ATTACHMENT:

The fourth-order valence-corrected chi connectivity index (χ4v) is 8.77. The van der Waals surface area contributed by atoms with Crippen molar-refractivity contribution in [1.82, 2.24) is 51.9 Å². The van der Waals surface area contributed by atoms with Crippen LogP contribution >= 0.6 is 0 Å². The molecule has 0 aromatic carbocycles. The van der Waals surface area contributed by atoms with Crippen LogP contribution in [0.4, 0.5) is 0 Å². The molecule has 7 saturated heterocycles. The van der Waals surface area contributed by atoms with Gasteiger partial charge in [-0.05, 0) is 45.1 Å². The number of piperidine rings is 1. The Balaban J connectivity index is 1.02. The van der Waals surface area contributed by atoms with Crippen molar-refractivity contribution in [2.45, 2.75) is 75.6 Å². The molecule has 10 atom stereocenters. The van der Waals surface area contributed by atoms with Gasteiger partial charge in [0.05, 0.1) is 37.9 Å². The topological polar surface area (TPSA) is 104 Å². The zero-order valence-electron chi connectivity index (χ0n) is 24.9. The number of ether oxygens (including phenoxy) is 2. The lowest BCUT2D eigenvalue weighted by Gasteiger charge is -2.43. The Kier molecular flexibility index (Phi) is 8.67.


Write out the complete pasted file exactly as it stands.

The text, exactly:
The fourth-order valence-corrected chi connectivity index (χ4v) is 8.77. The van der Waals surface area contributed by atoms with Crippen molar-refractivity contribution in [1.82, 2.24) is 51.9 Å². The van der Waals surface area contributed by atoms with Crippen LogP contribution >= 0.6 is 0 Å². The molecule has 0 aromatic carbocycles. The van der Waals surface area contributed by atoms with Crippen LogP contribution in [0.4, 0.5) is 0 Å². The molecule has 7 saturated heterocycles. The van der Waals surface area contributed by atoms with Gasteiger partial charge in [-0.05, 0) is 45.1 Å². The number of piperidine rings is 1. The Balaban J connectivity index is 1.02. The van der Waals surface area contributed by atoms with Crippen molar-refractivity contribution in [2.45, 2.75) is 75.6 Å². The molecule has 10 atom stereocenters. The van der Waals surface area contributed by atoms with Gasteiger partial charge in [0.05, 0.1) is 37.9 Å². The topological polar surface area (TPSA) is 104 Å². The zero-order valence-electron chi connectivity index (χ0n) is 24.9. The number of ether oxygens (including phenoxy) is 2. The lowest BCUT2D eigenvalue weighted by Gasteiger charge is -2.43. The Kier molecular flexibility index (Phi) is 8.67.